November 20, 1999
From Cairo Bureau Chief Ben Wedeman
CAIRO, Egypt (CNN) -- As U.S. investigators condemned a "cyclone of speculation" over the cause of last month's crash of EgyptAir Flight 990, many Egyptians have lost confidence in the probe and are turning to theories of their own.
Many Egyptians believe there has been a rush to judgment in the United States by those who believe that a co-pilot of the doomed jet, Gameel el-Batouty, caused the crash in an act of suicide. That perception has fueled a range of conspiracy theories in Cairo: In a society where the official version of events is met with skepticism, the rumor mill is considered a reliable source.
In comments Friday, National Transportation Safety Board Chairman Jim Hall said publicly for the first time that EgyptAir Flight 990 may have been crashed into the ocean deliberately. But he criticized news reports suggesting a co-pilot might have intentionally crashed the jetliner, killing all 217 on board.
"Any so-called verbatim information you have heard about that recorder is unauthorized -- second-, third- or fourth-hand, -- and as we have seen in some of the newspapers, headlines with information that is just flat wrong," Hall said.
Speculation has focused on a cockpit voice recorder tape on which a voice reportedly could be heard saying, in Arabic, "I made my decision now." Some officials, quoted anonymously, backed away from that interpretation Saturday: Egypt hopes its experts now in Washington to help translate the tapes can clarify any confusion.
"There is an element of cultural misinterpretation here, and that is why it was important for Egyptian experts to be on the scene," said Nabil Osman, a spokesman for the Cairo government.
Officials expect to work through the weekend trying to agree on a transcript of the cockpit voice tapes. But the intense speculation about sabotage or pilot suicide has only inflamed conspiracy theories in Egypt.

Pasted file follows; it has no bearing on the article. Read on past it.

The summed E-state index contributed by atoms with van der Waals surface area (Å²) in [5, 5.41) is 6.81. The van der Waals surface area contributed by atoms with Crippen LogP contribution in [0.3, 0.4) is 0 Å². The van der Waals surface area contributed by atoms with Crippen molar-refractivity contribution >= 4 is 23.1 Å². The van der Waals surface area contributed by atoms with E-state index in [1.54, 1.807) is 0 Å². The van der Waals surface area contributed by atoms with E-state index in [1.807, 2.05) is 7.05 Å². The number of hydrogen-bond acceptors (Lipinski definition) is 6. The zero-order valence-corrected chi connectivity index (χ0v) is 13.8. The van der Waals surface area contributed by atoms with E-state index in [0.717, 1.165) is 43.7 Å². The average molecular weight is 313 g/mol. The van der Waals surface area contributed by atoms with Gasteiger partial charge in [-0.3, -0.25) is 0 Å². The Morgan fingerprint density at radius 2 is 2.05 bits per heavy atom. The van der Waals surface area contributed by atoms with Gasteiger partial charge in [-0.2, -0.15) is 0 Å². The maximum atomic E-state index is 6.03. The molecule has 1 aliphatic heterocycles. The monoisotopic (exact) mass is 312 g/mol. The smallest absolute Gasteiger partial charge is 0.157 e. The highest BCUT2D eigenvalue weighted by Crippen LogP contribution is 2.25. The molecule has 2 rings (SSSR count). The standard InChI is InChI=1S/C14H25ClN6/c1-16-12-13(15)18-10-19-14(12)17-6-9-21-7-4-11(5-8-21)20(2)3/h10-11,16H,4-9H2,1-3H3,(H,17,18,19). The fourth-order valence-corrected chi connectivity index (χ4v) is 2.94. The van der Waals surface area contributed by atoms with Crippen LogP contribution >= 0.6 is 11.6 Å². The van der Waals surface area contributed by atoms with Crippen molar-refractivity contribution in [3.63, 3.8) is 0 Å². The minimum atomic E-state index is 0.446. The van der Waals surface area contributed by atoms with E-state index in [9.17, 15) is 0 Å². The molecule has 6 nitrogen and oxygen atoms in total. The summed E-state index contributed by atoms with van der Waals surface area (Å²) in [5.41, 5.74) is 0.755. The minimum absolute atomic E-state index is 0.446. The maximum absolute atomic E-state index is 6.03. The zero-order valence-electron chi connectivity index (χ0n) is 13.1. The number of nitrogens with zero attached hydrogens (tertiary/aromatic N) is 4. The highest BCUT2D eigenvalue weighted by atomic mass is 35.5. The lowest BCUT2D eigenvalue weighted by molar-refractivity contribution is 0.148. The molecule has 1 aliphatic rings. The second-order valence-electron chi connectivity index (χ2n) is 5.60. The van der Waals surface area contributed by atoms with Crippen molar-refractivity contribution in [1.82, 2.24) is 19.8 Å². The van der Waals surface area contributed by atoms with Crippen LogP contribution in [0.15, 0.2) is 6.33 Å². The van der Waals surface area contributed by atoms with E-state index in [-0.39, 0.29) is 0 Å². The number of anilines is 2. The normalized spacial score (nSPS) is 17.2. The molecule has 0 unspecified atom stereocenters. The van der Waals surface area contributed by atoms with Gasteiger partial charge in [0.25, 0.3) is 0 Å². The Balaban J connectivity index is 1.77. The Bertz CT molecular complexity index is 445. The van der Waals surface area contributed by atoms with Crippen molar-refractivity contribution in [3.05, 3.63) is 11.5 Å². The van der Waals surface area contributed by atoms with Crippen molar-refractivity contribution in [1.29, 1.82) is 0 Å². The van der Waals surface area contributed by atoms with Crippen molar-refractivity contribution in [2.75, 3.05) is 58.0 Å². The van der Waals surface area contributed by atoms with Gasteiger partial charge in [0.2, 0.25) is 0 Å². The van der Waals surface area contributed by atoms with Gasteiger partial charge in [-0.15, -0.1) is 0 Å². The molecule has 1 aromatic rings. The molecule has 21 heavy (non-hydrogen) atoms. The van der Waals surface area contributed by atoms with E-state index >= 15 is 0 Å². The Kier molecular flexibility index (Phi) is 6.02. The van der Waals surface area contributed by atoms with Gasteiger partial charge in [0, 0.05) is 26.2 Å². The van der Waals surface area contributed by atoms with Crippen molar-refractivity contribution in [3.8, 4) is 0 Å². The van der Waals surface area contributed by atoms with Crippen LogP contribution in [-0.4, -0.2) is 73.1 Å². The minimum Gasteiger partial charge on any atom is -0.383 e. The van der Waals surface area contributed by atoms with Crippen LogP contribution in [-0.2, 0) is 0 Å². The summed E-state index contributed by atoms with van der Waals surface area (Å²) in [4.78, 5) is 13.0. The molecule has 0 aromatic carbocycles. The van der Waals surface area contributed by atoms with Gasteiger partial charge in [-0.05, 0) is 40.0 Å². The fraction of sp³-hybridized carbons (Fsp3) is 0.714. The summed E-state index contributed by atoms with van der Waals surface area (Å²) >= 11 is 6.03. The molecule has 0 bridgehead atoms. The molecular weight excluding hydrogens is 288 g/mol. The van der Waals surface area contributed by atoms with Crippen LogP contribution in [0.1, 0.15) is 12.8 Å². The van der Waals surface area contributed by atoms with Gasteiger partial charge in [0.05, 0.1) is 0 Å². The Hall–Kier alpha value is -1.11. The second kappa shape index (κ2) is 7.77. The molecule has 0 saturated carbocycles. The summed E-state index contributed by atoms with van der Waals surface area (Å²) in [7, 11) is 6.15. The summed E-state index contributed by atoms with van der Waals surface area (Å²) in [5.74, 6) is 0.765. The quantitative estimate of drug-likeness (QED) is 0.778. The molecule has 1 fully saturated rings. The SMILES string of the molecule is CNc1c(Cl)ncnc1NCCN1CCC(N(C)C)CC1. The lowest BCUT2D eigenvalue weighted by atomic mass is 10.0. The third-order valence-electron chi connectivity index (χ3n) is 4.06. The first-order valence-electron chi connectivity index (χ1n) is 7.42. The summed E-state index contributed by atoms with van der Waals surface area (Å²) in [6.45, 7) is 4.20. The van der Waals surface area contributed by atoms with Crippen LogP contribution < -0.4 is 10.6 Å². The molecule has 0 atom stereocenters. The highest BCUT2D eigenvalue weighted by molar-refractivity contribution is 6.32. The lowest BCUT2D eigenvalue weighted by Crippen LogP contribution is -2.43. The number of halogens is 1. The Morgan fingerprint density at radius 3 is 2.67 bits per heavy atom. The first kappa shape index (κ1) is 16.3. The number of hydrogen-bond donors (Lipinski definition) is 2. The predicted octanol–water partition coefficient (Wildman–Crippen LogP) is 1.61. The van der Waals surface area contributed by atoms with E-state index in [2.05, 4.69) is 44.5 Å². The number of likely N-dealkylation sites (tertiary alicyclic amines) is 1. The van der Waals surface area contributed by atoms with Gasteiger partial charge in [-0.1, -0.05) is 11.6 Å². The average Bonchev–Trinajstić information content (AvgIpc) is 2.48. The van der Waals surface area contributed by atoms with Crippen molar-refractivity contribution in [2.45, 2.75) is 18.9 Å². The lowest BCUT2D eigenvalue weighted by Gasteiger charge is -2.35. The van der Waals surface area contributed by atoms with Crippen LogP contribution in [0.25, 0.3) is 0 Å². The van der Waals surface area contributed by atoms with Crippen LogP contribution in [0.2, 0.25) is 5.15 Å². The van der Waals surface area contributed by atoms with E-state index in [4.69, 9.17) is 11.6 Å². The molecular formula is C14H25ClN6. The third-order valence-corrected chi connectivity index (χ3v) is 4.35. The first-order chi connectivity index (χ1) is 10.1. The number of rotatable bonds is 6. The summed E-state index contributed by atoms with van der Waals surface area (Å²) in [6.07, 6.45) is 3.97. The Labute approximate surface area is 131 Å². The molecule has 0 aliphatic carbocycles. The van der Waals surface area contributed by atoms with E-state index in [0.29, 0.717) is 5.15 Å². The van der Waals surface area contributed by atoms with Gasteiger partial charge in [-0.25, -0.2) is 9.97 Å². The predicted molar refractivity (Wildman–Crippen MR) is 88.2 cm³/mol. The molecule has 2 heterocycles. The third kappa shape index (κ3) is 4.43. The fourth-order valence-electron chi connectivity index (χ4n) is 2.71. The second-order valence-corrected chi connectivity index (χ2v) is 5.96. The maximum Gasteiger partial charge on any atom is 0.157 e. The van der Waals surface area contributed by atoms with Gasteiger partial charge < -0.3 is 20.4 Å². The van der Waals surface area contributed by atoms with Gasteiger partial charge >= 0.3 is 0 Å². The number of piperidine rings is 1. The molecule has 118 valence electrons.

For many Egyptians, the investigation has lost its credibility, and the rumors of plots will probably live on for years to come. To most, the notion that el-Batouty could be responsible is simply beyond belief.
El-Batouty was a devout Muslim, and Islam forbids suicide. Many in Cairo are ready to believe sinister forces might have blown up the plane.
"If it succeeds, it would influence the Egyptian economy, because it would be a serious blow against tourism," said Adel Hussein, secretary-general of the Egyptian Labor Party.
Impatient for answers, Egyptians have drawn their own conclusions.
"The scientific community is saying, 'We have the black box.' You have the black box? Then reveal the truth now," Amin said. The lack of quick answers leaves some Egyptians thinking that "there's something wrong with the American scientific community -- or you are hiding something from us."
The NTSB's own rules and an international aviation treaty signed by the United States and Egypt would call for the leadership of the probe to be turned over to the FBI if it is clear a criminal act is involved.
"That threshold has not been met," Hall said.
He added that speculation about words captured on the cockpit voice recorder has "caused pain for the families" of the crash victims and "done a disservice to the long-standing friendship between the people of the United States of America and Egypt."
Correspondent Carl Rochelle contributed to this report.
NTSB: EgyptAir crash 'might' have been deliberate
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